Fig. 2: A SPH simulation from Becerra et al. [8] of the exploding CO-star as the SN in the presence of a companion NS. The CO-star is obtained from the evolution of a 25 solar masses zero-age main-sequence (ZAMS) progenitor which leads to a pre-SN CO-star mass MCO = 6.85 solar masses. The initial mass of the νNS (formed at the center of the SN) is 1.85solar masses and the one of the NS companion is MNS = 2 solar masses. The initial orbital period is 4.8 min. The panels show the mass density on the binary equatorial plane at two selected times from the SN explosion (t = 0 of the simulation), 159 s and 259 s. The reference system is rotated and translated so that the x-axis is along the line that joins the νNS and the NS, and the axis origin (0, 0) is located at the NS position. In this simulation, the NS collapses when it reaches 2.26 solar masses and angular momentum 1.24GM²/c, while the νNS is stable with mass and angular momentum, respectively, 2.04 solar masses and 1.24GM²/c. Up to the final simulation time, the binary system kept bound although the binary orbit widens, reaching an orbital period of 16.5 min and an eccentricity of e = 0.6. The collapse of the NS to the newly-formed BH, characteristic of a BdHN I, occurs at t = 21.6 min.

References: [1] J. C. A. Miller-Jones, A. Bahramian, J. A. Orosz, I. Mandel, L. Gou, T. J. Maccarone, C. J. Neijssel, X. Zhao, J. Zi´o lkowski, M. J. Reid, et al., Science 371, 1046 (2021), 2102.09091. [2] R. Ruffini, R. Moradi, J. A. Rueda, L. Li, N. Sahakyan, Y. C. Chen, Y. Wang, Y. Aimuratov, L. Becerra, C. L. Bianco, et al., MNRAS (2021), 2103.09142. [3] W. S. Paciesas, C. A. Meegan, G. N. Pendleton, M. S. Briggs, C. Kouveliotou, T. M. Koshut, J. P. Lestrade, M. L. McCollough, J. J. Brainerd, J. Hakkila, et al., Astroph. J. Supp. 122, 465 (1999), astro-ph/9903205. [4] M. R. Metzger, S. G. Djorgovski, S. R. Kulkarni, C. C. Steidel, K. L. Adelberger, D. A. Frail, E. Costa, and F. Frontera, Nature (London) 387, 878 (1997). [5] R. Salvaterra, M. Della Valle, S. Campana, G. Chincarini, S. Covino, P. D’Avanzo, A. Fernandez-Soto, C. Guidorzi, F. Mannucci, R. Margutti, et al., Nature (London) 461, 1258 (2009), 0906.1578. [6] R. Ruffini, L. Izzo, M. Muccino, G. B. Pisani, J. A. Rueda, Y. Wang, C. Barbarino, C. L. Bianco, M. Enderli, and M. Kovacevic, Astron. Astroph. 569, A39 (2014), 1404.1840. [7] J. A. Rueda, R. Ruffini, M. Karlica, R. Moradi, and Y. Wang, Astroph. J. 893, 148 (2020), 1905.11339. [8] L. Becerra, C. L. Ellinger, C. L. Fryer, J. A. Rueda, and R. Ruffini, Astroph. J. 871, 14 (2019), 1803.04356.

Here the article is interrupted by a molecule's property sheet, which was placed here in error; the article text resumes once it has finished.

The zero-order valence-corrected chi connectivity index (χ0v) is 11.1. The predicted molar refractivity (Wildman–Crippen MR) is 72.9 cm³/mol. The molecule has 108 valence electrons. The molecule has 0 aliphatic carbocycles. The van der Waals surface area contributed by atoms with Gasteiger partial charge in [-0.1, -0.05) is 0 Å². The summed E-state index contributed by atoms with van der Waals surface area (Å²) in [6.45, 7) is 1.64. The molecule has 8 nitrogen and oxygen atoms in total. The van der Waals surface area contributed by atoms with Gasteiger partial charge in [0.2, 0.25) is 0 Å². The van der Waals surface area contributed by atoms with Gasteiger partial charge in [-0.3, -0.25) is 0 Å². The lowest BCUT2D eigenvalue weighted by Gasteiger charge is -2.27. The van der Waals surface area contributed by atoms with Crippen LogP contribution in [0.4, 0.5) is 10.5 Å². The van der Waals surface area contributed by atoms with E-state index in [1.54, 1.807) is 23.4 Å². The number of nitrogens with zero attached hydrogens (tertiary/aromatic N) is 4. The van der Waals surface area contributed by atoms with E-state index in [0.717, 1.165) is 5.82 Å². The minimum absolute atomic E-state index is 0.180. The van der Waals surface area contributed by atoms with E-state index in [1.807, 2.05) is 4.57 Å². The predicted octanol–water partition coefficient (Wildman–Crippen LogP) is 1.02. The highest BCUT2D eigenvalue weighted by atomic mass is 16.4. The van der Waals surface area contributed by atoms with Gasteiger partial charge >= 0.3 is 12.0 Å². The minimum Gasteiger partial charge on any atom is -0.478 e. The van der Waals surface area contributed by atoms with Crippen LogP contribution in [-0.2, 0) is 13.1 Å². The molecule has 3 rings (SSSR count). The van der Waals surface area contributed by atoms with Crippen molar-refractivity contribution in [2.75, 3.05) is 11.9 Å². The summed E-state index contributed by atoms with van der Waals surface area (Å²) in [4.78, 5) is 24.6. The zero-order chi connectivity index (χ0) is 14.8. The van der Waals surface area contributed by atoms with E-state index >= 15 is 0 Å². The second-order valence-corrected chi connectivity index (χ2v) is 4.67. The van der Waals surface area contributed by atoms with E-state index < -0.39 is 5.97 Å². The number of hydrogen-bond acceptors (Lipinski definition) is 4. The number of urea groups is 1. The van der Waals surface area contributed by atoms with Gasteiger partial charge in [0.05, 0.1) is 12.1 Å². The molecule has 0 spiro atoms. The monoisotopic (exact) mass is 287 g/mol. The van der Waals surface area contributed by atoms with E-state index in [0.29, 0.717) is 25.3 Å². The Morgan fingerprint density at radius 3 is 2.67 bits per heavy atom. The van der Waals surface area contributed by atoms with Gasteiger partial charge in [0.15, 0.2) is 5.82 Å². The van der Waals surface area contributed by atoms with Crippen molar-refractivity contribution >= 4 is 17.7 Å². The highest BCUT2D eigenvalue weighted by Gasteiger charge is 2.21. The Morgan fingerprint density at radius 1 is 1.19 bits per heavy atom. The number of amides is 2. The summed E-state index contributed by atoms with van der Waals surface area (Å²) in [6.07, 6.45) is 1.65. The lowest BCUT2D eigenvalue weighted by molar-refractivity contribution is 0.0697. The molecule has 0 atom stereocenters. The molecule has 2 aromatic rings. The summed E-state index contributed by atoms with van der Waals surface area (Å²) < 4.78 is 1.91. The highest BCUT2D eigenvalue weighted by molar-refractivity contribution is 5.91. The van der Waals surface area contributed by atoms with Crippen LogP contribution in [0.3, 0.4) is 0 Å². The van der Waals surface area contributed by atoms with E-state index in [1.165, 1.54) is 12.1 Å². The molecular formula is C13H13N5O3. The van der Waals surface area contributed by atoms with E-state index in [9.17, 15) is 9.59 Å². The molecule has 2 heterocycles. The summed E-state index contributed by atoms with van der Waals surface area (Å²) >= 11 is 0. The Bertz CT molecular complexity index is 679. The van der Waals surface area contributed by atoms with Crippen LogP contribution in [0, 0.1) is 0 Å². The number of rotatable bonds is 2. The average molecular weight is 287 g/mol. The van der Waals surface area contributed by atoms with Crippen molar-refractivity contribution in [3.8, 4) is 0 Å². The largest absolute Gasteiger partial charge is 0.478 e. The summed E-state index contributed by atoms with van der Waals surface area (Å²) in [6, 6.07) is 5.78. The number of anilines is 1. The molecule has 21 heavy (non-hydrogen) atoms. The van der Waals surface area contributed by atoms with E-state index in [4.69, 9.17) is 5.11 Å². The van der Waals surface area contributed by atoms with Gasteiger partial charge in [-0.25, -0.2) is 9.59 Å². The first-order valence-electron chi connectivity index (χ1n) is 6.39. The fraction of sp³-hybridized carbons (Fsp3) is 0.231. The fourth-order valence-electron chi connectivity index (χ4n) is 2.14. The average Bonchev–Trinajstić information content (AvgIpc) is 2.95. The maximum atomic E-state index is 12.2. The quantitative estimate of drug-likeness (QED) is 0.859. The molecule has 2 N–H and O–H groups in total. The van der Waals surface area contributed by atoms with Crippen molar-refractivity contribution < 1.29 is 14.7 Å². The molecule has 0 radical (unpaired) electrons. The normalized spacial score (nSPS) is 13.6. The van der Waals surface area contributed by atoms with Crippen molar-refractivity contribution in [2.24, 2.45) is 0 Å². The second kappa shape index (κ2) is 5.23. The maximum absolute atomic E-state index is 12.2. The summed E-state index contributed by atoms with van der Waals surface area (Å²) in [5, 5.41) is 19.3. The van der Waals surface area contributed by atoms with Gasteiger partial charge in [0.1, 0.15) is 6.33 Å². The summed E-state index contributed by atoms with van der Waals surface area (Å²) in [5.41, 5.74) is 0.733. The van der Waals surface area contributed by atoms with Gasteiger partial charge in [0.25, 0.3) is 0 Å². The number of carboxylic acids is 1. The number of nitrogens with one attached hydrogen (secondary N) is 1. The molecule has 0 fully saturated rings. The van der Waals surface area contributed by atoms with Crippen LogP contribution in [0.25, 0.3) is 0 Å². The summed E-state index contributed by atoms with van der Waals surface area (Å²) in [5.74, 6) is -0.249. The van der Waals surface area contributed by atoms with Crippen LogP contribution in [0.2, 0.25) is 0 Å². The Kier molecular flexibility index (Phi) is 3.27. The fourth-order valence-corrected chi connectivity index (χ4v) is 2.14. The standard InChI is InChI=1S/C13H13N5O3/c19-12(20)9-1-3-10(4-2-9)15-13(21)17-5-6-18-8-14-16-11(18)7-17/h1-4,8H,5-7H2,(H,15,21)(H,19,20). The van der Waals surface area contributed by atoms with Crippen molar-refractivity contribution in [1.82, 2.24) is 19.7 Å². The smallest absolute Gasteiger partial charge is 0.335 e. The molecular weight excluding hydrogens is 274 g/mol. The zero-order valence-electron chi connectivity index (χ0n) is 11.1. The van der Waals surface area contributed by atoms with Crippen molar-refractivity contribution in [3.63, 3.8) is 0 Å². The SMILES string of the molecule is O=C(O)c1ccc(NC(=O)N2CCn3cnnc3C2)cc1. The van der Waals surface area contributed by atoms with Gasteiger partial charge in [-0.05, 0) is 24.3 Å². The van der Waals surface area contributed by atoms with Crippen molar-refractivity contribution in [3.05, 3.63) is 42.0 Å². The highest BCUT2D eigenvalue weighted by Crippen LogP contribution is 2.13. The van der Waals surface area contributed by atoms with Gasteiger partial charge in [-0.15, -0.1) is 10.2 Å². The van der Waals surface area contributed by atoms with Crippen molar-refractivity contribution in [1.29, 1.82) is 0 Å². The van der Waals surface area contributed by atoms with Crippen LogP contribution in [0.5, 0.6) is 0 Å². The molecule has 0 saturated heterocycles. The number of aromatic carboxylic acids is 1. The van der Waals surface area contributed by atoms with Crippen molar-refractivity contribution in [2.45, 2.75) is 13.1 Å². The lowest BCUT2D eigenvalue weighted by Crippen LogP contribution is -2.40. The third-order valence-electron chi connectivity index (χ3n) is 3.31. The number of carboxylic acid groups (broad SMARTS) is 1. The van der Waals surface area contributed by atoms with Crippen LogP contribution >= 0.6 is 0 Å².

Provided by ICRA-ICRANet